Passing Your Values Along to Others

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“Whether we are conscious of them or not, our values greatly influence our behavior as givers, including what we fund, how we evaluate projects, and how we relate to those we support,” writes author and philanthropist Tracy Gary.*

When you take the time to incorporate your values with your giving, you will be leaving a very personal legacy to the people and communities you care about. How do you start thinking about your own values?

Take some time to consider:

  • What experiences and people have been key in shaping your life? How did their values influence you?
  • What values are you expressing when you make important choices in your life—for example choosing your spouse, your friendships, and your career? How do you choose to use your time outside of work and family obligations? 
  • What inspires you to give—and why? 
  • When you’ve heard of world events or witnessed an injustice in your own community, what moved you most? With what have you been most troubled? Most delighted?
  • When family, friends, and your larger community think of you, what do you want them to think? Are you aware of what values they already attribute to you?

As you formulate your core values, write down key words, characteristics, or concepts as they come to mind. For example, note qualities of being (honorable, hard-working, innovative) and/or qualities of doing (feeding the hungry, providing educational opportunities for women, working to create more effective advocacy for those with mental illness) that are important to you.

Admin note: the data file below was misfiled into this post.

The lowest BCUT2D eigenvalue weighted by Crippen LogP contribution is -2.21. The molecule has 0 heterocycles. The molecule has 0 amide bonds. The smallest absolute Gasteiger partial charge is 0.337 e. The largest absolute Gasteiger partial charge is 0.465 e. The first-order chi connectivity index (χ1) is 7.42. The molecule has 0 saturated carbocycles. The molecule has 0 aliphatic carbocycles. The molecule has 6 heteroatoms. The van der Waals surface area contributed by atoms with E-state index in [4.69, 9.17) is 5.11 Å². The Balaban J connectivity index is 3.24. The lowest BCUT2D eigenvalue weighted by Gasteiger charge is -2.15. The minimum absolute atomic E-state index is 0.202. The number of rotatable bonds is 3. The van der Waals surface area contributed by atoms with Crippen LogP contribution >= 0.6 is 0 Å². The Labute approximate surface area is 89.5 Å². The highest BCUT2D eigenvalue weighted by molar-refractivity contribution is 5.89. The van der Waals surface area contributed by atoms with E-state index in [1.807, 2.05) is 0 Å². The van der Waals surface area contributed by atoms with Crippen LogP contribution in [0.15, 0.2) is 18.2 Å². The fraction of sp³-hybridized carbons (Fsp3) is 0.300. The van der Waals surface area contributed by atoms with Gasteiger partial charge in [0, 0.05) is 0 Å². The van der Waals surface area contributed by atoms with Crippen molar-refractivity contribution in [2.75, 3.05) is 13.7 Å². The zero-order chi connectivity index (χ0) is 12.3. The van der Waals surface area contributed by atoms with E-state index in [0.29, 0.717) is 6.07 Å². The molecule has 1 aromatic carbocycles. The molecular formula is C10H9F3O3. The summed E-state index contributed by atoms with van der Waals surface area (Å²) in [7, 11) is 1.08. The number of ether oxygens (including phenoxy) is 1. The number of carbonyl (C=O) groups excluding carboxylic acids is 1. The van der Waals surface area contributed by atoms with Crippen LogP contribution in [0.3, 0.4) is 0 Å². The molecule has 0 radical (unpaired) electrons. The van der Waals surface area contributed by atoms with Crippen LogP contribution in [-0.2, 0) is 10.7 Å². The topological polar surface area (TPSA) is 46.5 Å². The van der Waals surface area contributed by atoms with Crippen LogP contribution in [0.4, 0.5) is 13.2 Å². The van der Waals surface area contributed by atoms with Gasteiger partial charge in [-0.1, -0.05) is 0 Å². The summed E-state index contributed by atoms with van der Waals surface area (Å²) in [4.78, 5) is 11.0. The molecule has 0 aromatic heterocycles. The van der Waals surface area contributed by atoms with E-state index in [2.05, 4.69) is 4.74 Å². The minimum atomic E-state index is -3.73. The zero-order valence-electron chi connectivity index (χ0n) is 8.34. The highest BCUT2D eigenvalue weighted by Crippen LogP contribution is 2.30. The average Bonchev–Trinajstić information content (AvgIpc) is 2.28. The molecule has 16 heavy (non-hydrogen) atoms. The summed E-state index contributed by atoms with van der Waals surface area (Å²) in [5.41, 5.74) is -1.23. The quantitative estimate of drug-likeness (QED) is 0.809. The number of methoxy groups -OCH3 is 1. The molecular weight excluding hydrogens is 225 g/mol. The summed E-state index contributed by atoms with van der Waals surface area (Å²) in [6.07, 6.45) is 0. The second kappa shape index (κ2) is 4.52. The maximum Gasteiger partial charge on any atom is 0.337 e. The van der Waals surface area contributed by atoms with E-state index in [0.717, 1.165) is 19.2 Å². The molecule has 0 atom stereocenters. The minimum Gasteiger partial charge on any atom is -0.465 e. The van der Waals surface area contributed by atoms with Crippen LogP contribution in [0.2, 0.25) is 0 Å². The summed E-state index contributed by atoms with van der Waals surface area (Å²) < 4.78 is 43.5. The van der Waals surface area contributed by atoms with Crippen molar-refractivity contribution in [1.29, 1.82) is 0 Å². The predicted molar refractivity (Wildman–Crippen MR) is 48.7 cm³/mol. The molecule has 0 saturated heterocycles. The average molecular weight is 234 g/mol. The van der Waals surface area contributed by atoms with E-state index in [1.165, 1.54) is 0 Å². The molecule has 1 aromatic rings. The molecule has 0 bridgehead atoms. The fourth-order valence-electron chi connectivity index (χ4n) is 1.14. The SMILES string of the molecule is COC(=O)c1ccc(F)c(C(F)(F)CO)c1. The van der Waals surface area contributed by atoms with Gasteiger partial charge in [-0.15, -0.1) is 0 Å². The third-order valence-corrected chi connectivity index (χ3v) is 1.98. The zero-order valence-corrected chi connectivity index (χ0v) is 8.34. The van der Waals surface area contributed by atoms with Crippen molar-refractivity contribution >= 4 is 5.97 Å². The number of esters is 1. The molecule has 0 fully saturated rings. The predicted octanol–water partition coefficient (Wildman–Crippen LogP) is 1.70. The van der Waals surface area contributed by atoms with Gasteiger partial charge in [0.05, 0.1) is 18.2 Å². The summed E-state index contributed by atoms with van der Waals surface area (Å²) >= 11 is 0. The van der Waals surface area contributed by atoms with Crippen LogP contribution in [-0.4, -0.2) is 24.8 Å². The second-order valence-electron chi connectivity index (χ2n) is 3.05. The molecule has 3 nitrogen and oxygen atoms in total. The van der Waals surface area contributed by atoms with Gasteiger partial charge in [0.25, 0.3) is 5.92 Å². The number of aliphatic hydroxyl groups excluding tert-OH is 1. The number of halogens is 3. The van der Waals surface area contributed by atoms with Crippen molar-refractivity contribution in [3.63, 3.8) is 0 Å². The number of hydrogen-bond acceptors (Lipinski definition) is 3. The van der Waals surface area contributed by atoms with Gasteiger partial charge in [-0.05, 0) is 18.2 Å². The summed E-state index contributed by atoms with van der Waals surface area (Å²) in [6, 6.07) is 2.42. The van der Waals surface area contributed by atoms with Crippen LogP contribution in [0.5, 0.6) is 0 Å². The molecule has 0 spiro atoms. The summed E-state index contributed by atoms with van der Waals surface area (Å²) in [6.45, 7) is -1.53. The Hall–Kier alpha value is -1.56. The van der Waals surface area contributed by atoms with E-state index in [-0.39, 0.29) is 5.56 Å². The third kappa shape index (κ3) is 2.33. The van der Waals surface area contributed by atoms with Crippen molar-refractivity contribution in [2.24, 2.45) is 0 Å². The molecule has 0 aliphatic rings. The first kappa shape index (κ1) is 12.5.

An ethical will
One increasingly popular tool that will help you to kick-start your thoughts about legacy is an ethical will. An ethical will is a document in which you share your personal values and beliefs, life stories, advice, etc., with the intent of passing them on to future generations. An ethical will has no legally binding effect, however it is a very powerful way to communicate your values to the next generation. When you record your thoughts, you will also help to solidify your own values, and focus on the ones you want to pass on. 

Putting your values into action
Once you have drawn up a list of values, consider how you wish to pass them along. In addition to an ethical will, consider certain charitable bequests to causes you care about. How broadly within certain communities do you want to have impact—and for how long? Talk to staff at the organizations to work out how best to align your values with a fund at the organization. 

At Bryn Mawr, for example, it’s possible to create a fund today that will be fully endowed through your bequest or living will. That way, you’ll be assured that your intentions will be carried out as you wish.

Passing along your values begins with you. As Tracy Gary points out “creating a giving and legacy plan and being proactive with it may not only change your life, it might change the world.” 

* Inspired Philanthropy: Your Step-by-Step Guide to Creating a Giving Plan and Leaving a Legacy, Jossey Bass (2008).